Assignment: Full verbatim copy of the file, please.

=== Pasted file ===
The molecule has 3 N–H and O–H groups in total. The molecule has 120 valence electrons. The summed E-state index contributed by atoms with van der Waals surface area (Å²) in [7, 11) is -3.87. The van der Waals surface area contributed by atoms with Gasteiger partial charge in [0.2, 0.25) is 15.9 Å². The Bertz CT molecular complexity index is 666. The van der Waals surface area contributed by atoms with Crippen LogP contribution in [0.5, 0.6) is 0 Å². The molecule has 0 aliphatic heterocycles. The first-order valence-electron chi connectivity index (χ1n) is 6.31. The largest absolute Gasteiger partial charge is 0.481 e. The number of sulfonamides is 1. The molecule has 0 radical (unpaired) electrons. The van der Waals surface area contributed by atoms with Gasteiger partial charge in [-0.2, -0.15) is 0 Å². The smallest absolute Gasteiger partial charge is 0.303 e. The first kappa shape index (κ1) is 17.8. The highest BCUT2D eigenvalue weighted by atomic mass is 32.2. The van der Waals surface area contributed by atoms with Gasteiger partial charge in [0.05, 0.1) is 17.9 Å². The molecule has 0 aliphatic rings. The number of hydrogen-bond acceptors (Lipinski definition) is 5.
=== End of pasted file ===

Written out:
The molecule has 3 N–H and O–H groups in total. The molecule has 120 valence electrons. The summed E-state index contributed by atoms with van der Waals surface area (Å²) in [7, 11) is -3.87. The van der Waals surface area contributed by atoms with Gasteiger partial charge in [0.2, 0.25) is 15.9 Å². The Bertz CT molecular complexity index is 666. The van der Waals surface area contributed by atoms with Crippen LogP contribution in [0.5, 0.6) is 0 Å². The molecule has 0 aliphatic heterocycles. The first-order valence-electron chi connectivity index (χ1n) is 6.31. The largest absolute Gasteiger partial charge is 0.481 e. The number of sulfonamides is 1. The molecule has 0 radical (unpaired) electrons. The van der Waals surface area contributed by atoms with Gasteiger partial charge in [-0.2, -0.15) is 0 Å². The smallest absolute Gasteiger partial charge is 0.303 e. The first kappa shape index (κ1) is 17.8. The highest BCUT2D eigenvalue weighted by atomic mass is 32.2. The van der Waals surface area contributed by atoms with Gasteiger partial charge in [0.05, 0.1) is 17.9 Å². The molecule has 0 aliphatic rings. The number of hydrogen-bond acceptors (Lipinski definition) is 5.